ATLANTA (AP) -- It might have been the setting for a "Jaws" movie.
Six snorkelers wading like ducks in a row, cruising just below the surface of the water while watching exotic fish dart beneath them. It was all very peaceful, until the mysterious whale shark appeared out of the deep blue.
The six guests were circling the world's largest fish tank through the Georgia Aquarium's "Swim with Gentle Giants" program, which puts six snorkelers and six divers into the 6.3-million gallon fish tank each day.
The visitors are treated to close-up encounters of roving bands of sting rays, sleek hammerhead sharks, enormous grouper and countless other species.
It's not a cheap trip, costing $190 for snorkelers and $290 for scuba divers. But the aquarium has so far been encouraged by the response. Aquarium spokesman Dave Santucci said some 1,500 have signed up for the program before its June 8 start.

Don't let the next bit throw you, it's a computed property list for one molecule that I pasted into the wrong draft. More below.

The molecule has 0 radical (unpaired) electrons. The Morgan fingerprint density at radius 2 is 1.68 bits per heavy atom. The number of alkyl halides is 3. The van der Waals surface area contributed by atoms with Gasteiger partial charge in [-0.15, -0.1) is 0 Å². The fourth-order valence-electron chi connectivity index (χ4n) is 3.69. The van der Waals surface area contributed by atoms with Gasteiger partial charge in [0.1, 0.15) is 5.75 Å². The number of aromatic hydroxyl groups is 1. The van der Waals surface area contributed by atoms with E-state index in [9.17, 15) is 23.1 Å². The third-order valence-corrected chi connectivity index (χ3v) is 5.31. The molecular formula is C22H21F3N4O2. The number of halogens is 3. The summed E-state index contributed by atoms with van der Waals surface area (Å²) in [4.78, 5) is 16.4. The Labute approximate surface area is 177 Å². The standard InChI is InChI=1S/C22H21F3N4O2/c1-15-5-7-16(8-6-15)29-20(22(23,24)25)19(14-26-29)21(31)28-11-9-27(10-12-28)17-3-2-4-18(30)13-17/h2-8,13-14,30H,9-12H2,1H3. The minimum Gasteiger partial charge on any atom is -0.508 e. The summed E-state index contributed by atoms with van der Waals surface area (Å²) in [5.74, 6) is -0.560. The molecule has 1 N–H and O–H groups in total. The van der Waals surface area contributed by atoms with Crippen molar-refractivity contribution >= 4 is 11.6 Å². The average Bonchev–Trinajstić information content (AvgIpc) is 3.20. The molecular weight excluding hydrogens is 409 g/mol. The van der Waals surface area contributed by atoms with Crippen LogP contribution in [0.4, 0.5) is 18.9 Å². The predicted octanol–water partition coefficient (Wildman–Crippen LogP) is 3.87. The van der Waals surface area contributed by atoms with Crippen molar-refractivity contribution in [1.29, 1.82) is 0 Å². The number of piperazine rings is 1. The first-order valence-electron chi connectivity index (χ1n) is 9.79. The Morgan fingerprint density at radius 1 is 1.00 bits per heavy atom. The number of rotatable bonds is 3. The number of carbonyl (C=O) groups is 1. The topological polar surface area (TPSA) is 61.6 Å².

The aquarium is the only outside Asia to house the whale sharks, and the only in the world to offer tourists a chance to dive with the creatures. The Georgia Aquarium is one of the few places that have ever attempted to house the creatures, and the only in the U.S.
So far their record is spotty: Two of the whale sharks have died since the aquarium opened in 2005. But the aquarium has invested in research projects on the whale shark in Mexico, Taiwan and Mexico.
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